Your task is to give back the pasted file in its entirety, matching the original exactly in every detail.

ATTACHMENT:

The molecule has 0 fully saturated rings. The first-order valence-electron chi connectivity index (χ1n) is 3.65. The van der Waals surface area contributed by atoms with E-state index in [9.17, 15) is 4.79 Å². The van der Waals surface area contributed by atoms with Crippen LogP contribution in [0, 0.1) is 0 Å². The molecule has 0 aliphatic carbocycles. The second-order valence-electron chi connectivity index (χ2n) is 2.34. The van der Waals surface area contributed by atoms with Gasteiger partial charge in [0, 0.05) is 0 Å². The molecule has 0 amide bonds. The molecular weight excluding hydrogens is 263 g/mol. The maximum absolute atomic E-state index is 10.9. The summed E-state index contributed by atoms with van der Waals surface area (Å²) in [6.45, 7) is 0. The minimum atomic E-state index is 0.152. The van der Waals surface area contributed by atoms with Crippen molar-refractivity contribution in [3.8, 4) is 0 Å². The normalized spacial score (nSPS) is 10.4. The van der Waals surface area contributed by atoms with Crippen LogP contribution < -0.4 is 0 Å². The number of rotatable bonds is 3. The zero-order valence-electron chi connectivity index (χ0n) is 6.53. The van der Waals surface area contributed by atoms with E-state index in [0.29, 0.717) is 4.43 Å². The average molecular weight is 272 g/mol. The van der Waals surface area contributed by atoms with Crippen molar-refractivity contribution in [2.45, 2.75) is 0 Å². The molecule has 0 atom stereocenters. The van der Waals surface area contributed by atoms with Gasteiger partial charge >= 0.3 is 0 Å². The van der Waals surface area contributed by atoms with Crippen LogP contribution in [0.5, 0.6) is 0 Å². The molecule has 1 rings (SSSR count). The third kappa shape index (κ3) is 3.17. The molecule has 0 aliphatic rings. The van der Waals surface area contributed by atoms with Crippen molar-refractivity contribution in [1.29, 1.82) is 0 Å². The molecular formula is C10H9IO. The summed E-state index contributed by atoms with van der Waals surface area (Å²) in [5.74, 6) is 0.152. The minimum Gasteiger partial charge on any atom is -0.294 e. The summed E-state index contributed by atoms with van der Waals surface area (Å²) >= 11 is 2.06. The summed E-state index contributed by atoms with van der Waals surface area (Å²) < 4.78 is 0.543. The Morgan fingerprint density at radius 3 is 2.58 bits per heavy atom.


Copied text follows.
The molecule has 0 fully saturated rings. The first-order valence-electron chi connectivity index (χ1n) is 3.65. The van der Waals surface area contributed by atoms with E-state index in [9.17, 15) is 4.79 Å². The van der Waals surface area contributed by atoms with Crippen LogP contribution in [0, 0.1) is 0 Å². The molecule has 0 aliphatic carbocycles. The second-order valence-electron chi connectivity index (χ2n) is 2.34. The van der Waals surface area contributed by atoms with Gasteiger partial charge in [0, 0.05) is 0 Å². The molecule has 0 amide bonds. The molecular weight excluding hydrogens is 263 g/mol. The maximum absolute atomic E-state index is 10.9. The summed E-state index contributed by atoms with van der Waals surface area (Å²) in [6.45, 7) is 0. The minimum atomic E-state index is 0.152. The van der Waals surface area contributed by atoms with Crippen molar-refractivity contribution in [3.8, 4) is 0 Å². The normalized spacial score (nSPS) is 10.4. The van der Waals surface area contributed by atoms with Crippen LogP contribution < -0.4 is 0 Å². The number of rotatable bonds is 3. The zero-order valence-electron chi connectivity index (χ0n) is 6.53. The van der Waals surface area contributed by atoms with E-state index in [0.29, 0.717) is 4.43 Å². The average molecular weight is 272 g/mol. The van der Waals surface area contributed by atoms with Crippen molar-refractivity contribution in [2.45, 2.75) is 0 Å². The molecule has 0 atom stereocenters. The van der Waals surface area contributed by atoms with Gasteiger partial charge >= 0.3 is 0 Å². The van der Waals surface area contributed by atoms with Crippen LogP contribution in [0.5, 0.6) is 0 Å². The molecule has 1 rings (SSSR count). The third kappa shape index (κ3) is 3.17. The molecule has 0 aliphatic rings. The van der Waals surface area contributed by atoms with Crippen molar-refractivity contribution in [1.29, 1.82) is 0 Å². The molecular formula is C10H9IO. The summed E-state index contributed by atoms with van der Waals surface area (Å²) in [5.74, 6) is 0.152. The minimum Gasteiger partial charge on any atom is -0.294 e. The summed E-state index contributed by atoms with van der Waals surface area (Å²) >= 11 is 2.06. The summed E-state index contributed by atoms with van der Waals surface area (Å²) < 4.78 is 0.543. The Morgan fingerprint density at radius 3 is 2.58 bits per heavy atom.